Fulani herdsmen from Ilorin, the Kwara State capital, but resident in Ekiti State under the aegis of Jamu Nate Fulbe Association of Nigeria have criticised the new grazing law signed by Governor Ayodele Fayose.
The law titled, “ Prohibition of Cattle and Other Ruminants Grazing in Ekiti, 2016,” provides that grazing activities must be from 7am to 6pm on a daily basis.
According to the Speaker, Ekiti State House of Assembly, Kola Oluwawole, any herdsman caught with firearms and any weapons whatsoever during grazing shall be charged with terrorism.
The law also provides that any farm products destroyed by the activities of any caught herdsman shall be estimated by an agricultural officer and the expenses of the estimate shall be borne by the culprit.
Under the law, anyone found violating the bill, upon conviction, shall be sentenced to six months in prison without an option of fine.
But the legal adviser to the herdsmen, Mr. Umar Imam, on Wednesday argued that herdsmen who carried light weapons such as cutlasses, knives, catapult and arrows within the time stipulated by the new law should not be charged with terrorism.
He added that this contradicted the Terrorism (Prevention) Act, 2011.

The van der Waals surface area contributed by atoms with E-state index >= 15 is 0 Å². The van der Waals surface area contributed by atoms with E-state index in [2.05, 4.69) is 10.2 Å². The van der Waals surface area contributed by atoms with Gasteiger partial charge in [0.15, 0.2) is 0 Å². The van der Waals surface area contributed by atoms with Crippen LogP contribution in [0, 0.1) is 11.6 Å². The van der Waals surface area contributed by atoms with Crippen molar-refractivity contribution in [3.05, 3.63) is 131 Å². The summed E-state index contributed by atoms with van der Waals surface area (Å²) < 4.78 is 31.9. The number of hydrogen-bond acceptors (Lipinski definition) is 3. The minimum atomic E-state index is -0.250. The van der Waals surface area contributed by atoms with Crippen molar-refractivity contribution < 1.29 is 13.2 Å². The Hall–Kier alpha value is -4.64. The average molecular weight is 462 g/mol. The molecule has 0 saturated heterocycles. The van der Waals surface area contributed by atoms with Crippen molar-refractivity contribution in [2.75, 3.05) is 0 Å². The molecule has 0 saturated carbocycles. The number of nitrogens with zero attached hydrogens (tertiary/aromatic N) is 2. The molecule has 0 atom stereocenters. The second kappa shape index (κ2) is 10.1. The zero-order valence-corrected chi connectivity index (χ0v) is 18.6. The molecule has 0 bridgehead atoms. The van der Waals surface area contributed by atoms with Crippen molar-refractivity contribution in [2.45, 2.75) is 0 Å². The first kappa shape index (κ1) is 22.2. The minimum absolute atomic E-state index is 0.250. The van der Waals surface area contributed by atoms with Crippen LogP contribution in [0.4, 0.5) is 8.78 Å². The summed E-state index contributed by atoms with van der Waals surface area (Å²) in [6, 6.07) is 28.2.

Imam said, “The law of the federation on terrorism is very clear and no one can be charged for terrorism for carrying lesser arms like cutlasses, catapults and knives during the grazing period as contained in the Ekiti new law.
“I have made it in my submission during the public hearing on the bill in the Ekiti State House of Assembly that these Fulani herdsmen used to use these lesser weapons for certain purposes that can make grazing easier.
“I also told them that movement at night while relocating from one place to another was to ensure that they don’t wreak havoc on the people during the day while relocating to other towns. I expected the state government to have taken care of these in the new law rather than total banning.
“What the state government ought to have done is to allow whoever wants to relocate at night to take permit from a certain government’s authority or inform their Seriki (their leader), but banning them from moving at night may not help the situation, it will make their job difficult,” Imam said.
Also, the Seriki of the association in Ekiti, Alhaji Ahmadu Mahmoud, appealed to the governor to amend the new law, to allow his members to carry lesser arms to ward off attacks during grazing.
Mahmoud, who agreed with the time for grazing, however, criticised the outright banning of night movement, saying it would make their jobs difficult and create more confusion.
“We agree with the governor on the grazing period of between 7am and 6pm, but we should be allowed to carry lesser arms and relocate at night.
“How can somebody who wants to carry his cattle numbering hundreds from Ekiti to places like Lokoja, Ibadan or Ilorin moves during the day? These places are densely populated and it will create traffic congestion and confusion everywhere. The government must look into all these,” he added.